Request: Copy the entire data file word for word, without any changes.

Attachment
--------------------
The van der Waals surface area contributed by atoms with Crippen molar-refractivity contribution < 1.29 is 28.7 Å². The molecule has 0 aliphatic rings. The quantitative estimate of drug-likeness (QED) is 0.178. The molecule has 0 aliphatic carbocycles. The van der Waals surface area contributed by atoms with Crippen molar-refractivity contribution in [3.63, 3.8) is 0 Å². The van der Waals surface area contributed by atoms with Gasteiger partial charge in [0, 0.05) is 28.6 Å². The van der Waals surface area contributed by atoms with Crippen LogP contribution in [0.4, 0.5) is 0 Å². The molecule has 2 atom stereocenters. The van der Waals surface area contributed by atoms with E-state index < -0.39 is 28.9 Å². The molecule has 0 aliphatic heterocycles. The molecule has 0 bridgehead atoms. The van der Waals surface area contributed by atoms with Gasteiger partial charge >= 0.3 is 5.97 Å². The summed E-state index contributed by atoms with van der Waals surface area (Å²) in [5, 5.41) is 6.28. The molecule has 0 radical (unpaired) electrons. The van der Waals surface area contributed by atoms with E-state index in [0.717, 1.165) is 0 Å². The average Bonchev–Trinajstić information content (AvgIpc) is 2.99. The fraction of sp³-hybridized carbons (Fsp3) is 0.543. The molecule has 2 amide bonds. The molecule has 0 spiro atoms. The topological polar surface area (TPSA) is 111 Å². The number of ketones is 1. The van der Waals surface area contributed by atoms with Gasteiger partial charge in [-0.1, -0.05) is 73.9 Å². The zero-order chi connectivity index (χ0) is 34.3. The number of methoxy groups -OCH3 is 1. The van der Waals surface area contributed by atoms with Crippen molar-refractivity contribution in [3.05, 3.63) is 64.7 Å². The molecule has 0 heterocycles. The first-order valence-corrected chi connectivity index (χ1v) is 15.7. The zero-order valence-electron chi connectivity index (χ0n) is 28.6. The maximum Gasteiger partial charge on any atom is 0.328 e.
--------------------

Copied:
The van der Waals surface area contributed by atoms with Crippen molar-refractivity contribution < 1.29 is 28.7 Å². The molecule has 0 aliphatic rings. The quantitative estimate of drug-likeness (QED) is 0.178. The molecule has 0 aliphatic carbocycles. The van der Waals surface area contributed by atoms with Crippen molar-refractivity contribution in [3.63, 3.8) is 0 Å². The van der Waals surface area contributed by atoms with Gasteiger partial charge in [0, 0.05) is 28.6 Å². The van der Waals surface area contributed by atoms with Crippen LogP contribution in [0.4, 0.5) is 0 Å². The molecule has 2 atom stereocenters. The van der Waals surface area contributed by atoms with E-state index < -0.39 is 28.9 Å². The molecule has 0 aliphatic heterocycles. The molecule has 0 bridgehead atoms. The van der Waals surface area contributed by atoms with Gasteiger partial charge >= 0.3 is 5.97 Å². The summed E-state index contributed by atoms with van der Waals surface area (Å²) in [5, 5.41) is 6.28. The molecule has 0 radical (unpaired) electrons. The van der Waals surface area contributed by atoms with E-state index in [0.717, 1.165) is 0 Å². The average Bonchev–Trinajstić information content (AvgIpc) is 2.99. The fraction of sp³-hybridized carbons (Fsp3) is 0.543. The molecule has 2 amide bonds. The molecule has 0 spiro atoms. The topological polar surface area (TPSA) is 111 Å². The number of ketones is 1. The van der Waals surface area contributed by atoms with Gasteiger partial charge in [-0.1, -0.05) is 73.9 Å². The zero-order chi connectivity index (χ0) is 34.3. The number of methoxy groups -OCH3 is 1. The van der Waals surface area contributed by atoms with Crippen molar-refractivity contribution in [3.05, 3.63) is 64.7 Å². The molecule has 0 heterocycles. The first-order valence-corrected chi connectivity index (χ1v) is 15.7. The zero-order valence-electron chi connectivity index (χ0n) is 28.6. The maximum Gasteiger partial charge on any atom is 0.328 e.